Something Wicked This Way Comes
I bought Something Wicked This Way Comes three years ago in a bookshop sale, in spite of the cover, which honestly put me off reading it for a long time. It showed a terrified, wide-eyed carousel horse looking down, about to trample the reader under its feet. When I did start to read it at the end of last year, I was surprised by the lyrical, slightly opaque language of the opening pages, and I put it down. It was so unlike the straightforward prose of Fahrenheit 451 (1953), I was disappointed.
I’d read Fahrenheit 451 three or four times over the years, but I didn’t know much about Ray Bradbury’s career or other works. I wondered what he’d written in the nine years between Fahrenheit 451 and Something Wicked This Way Comes (1962), and it turns out he tried to write a semi-autobiographical novel about his childhood, which became a short story collection, Dandelion Wine (1957), and he published other collections of stories he had written as a younger man in the 1940s. I’d like to read his biography, because reading behind the lines of Wikipedia, it looks like he spent most of the 1950s recycling older material for a new, much larger audience. He would have been in his thirties in that decade, and I wonder if he found that period frustrating.
(I’m possibly projecting. Megan Dunn writes brilliantly about her long relationship with Fahrenheit 451, and her own creative frustration in her memoir with Galley Beggar Press, Tinderbox (2017).)
Anyway, out of that decade, galloping out of the gate, or rather accelerating around the carousel, came Something Wicked This Way Comes. Bradbury had just entered his forties when this was published, and it gives a mostly-child’s-eye view of the arrival of an evil carnival in Green Town, Illinois.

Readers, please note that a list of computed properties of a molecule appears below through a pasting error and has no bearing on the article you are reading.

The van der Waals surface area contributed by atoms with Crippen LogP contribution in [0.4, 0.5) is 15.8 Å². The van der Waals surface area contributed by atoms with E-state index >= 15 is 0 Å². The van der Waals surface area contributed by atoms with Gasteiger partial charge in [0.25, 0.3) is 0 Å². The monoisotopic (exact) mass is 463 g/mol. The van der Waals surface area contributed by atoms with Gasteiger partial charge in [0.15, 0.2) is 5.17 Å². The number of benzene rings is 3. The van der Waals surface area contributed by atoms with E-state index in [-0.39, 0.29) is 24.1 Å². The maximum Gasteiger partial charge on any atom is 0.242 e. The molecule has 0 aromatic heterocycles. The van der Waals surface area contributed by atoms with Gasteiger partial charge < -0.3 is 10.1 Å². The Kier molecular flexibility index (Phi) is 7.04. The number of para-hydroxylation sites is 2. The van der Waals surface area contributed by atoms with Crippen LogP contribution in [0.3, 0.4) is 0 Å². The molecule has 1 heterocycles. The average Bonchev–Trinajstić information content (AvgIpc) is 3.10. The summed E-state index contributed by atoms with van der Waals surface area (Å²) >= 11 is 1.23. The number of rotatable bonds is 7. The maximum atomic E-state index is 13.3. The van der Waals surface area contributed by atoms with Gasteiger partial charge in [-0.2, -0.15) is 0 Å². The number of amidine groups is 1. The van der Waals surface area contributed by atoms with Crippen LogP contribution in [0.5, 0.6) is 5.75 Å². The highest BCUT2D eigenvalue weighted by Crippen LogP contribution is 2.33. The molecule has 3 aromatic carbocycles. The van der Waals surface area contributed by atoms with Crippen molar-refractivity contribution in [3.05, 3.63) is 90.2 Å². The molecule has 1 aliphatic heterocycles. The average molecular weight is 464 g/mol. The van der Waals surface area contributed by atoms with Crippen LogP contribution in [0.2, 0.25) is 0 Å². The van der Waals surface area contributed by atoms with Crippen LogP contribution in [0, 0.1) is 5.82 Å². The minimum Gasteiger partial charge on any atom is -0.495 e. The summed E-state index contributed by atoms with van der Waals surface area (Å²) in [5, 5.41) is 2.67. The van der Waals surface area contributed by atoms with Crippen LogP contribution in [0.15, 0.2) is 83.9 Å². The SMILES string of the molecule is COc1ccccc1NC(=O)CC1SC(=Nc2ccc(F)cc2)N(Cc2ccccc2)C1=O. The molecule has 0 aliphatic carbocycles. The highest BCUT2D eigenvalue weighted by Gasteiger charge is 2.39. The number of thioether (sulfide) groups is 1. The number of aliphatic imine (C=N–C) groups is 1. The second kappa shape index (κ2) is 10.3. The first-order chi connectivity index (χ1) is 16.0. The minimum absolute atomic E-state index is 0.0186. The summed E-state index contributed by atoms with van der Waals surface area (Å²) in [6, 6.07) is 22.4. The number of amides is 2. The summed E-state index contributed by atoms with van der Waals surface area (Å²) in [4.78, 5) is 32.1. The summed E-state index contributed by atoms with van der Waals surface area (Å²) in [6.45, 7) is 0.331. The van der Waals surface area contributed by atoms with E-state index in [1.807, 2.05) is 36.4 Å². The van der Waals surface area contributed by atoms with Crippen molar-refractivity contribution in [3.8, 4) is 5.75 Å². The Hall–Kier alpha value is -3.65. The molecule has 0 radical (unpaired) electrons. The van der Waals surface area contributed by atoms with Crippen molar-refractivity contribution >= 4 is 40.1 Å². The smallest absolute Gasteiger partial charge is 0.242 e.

A couple of weeks ago I decided to give it another go. I tweeted a picture of the cover, perhaps looking for some public accountability in making myself read what I knew was a classic, and I was thrilled by people’s replies with their own different-covered copies. Even in my small literary circle it was loved.
It’s a story about the perils of youthfulness and mid-life. Young teenagers Will Holloway and Jim Nightshade watch the Coogar and Dark carnival arrive in the middle of the night. In a series of breathlessly narrated, yet lyrically rich, set pieces, they see more of how the carnival works than they should and are hunted by carnival folk over a long late-October weekend. The carnival feeds on fear and pain, and tempts people with their deepest wishes. Only Will’s father, a janitor at the local library, himself full of doubt and regret, believes their story.
That accidentally reads a bit like blurb on a back cover, which is probably because I loved this book. The secret to getting into it was to read it fast and let the language pour over me, not sweating the sentences too much, and being carried along. Some scenes are all-time classics I’ll never forget — the boys hiding under the grill of the cigar store as the carnival marches through town; Mr Cooger being shocked under the policemen’s transfixed gazes; Mr Dark arriving at the library looking for the hiding boys.
Youth is hard, and getting old is harder. Every choice comes with a life not lived. My father was an older man, about Mr Holloway’s age when I was like Will, and now I am a father myself. This book hit home.